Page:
Evaluating traction in early-stage startups
You may have noticed that Hustle Fund hosts a lot of events for the startup community. At our founder events, we get one question over and over again.
"What kind of traction do investors want to see?"
Now, there are plenty of resources out there that outline the generic numbers investors look for at each stage. Heck, we've written about this, ourselves.
But when it comes to a startup's traction at the earliest stages, Hustle Fund doesn't pay too much attention to the numbers.
Today I wanna talk about why that is, and what we look for instead. If you're getting into early-stage investing and are curious about how to think about traction, this one's for you.
Why we don't focus on the numbers
Here's the thing. Hustle Fund is a pre-seed venture fund.
This means we see a lot of companies that are pre-revenue, pre-customer, and pre-product/market fit.
It's not that we don't want to see revenue, customers, and PMF. It's just that by the time startups have these things, they're often raising at a stage and valuation that is beyond our model.
Now, this isn't always the case. For example, we invested in a company a few years ago that had amazing revenue and loads of customers. And they were raising at a pre-seed valuation. The catch? They were based in Venezuela. Being based outside the U.S. made it harder for them to raise from institutional investors.
But I digress.
The point is that at the earliest stages it's rare to find startups with big, impressive metrics.
You may remember that our team uses a 5-pillar evaluation system to decide whether or not to invest in a startup.
Those pillars are:
An example of how we use this system is here, if you're curious.
The question is.. if traction isn't that important to Hustle Fund, why is it in our evaluation process?
The answer: because we want to see that founders are doing something to move the business forward.
It's ok if they don't have any customers. But too often we meet founders who have an idea for a startup... and not much else. They've talked to their friends about the product they wanna build. Maybe they spun up a landing page. They might even have gotten a few folks on their email distribution list.
But those are not indicators that this founder is committed to solving a massive problem. Or that they're serious about building a solution to solve this problem.
So, what are we actually looking for when we look at traction?
At a high level, we're looking for indicators that the founder is doing something to push the business forward. Some examples of what this might look like:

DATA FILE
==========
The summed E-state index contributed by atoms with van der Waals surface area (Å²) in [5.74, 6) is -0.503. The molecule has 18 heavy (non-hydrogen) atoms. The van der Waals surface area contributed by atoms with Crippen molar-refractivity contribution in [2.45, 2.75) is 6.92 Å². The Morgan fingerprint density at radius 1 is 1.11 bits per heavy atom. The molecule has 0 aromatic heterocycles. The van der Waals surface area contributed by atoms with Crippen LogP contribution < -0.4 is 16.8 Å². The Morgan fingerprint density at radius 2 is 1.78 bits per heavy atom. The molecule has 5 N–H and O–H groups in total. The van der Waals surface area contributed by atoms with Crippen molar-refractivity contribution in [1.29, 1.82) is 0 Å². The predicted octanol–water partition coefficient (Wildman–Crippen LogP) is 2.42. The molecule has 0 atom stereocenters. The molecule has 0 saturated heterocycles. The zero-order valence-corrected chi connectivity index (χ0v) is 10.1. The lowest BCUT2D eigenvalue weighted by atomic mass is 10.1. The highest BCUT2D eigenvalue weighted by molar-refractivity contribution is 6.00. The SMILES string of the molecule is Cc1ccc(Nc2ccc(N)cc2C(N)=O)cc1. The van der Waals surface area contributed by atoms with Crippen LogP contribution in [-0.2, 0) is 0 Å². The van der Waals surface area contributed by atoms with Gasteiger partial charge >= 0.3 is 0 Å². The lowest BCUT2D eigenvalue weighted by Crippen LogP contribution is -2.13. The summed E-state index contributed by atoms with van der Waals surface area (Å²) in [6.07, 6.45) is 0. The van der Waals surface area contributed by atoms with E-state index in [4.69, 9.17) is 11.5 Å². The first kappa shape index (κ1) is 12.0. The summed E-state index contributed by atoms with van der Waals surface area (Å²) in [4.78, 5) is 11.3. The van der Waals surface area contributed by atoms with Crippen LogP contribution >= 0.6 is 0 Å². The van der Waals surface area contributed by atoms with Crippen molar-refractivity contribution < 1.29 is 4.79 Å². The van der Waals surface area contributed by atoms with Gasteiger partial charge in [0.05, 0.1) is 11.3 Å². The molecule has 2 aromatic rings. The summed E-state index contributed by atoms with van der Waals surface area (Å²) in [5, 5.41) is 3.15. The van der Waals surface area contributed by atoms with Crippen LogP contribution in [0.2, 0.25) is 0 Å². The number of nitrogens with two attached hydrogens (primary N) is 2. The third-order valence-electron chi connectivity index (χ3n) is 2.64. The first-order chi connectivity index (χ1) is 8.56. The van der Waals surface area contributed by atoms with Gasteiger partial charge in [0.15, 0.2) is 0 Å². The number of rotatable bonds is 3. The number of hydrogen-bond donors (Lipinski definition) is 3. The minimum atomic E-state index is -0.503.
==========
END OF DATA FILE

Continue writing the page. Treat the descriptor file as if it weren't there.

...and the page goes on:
1. customer discovery
What we're looking for here is proof that the founder is interviewing the people they think are their target audience. And not just a few of their friends. Ideally dozens or even hundreds of people.
These calls (yes phone calls, not emails) should give the founder a unique perspective on what the user's problem is, how the user is solving the problem now, and what the pain points are within the current solutions.
They should also have a deep understanding of the profiles of their target customer – their age, their jobs, where they spend time online and offline, etc.
2. pre-sales or waitlist
The goal here is to understand if the founder is building an audience of potential customers.
For B2C companies... do they have an email distribution list and/or waitlist of people they can start selling to once the product is ready?
For B2B companies... have they lined up organizations who are willing to beta test the product once it goes live? Or (better yet) does the founder have any customers committed to paying once the tech is built?
What we'd like to see here is that the founder is moving fast and trying things... even if those things aren't perfect.
- are they exploring partnerships with 3rd party vendors as a way to approach customer acquisition?
- are they measuring social media engagement across different channels?
- are they A/B testing messaging on their landing pages?
- are they playing around with different ways to increase user engagement?
Traction ≠ Revenue
At the pre-seed and seed-stage level, it's totally appropriate to ask about the company's revenue, users, email list, etc. But really anything above 0 at this stage is pretty exciting.
So in addition to those questions, we highly recommend that you also dig deep into the founder's insights about their users and their plans for customer acquisition... and WHY.
That'll tell you a lot more about what kind of founder you're working with than a number on a page.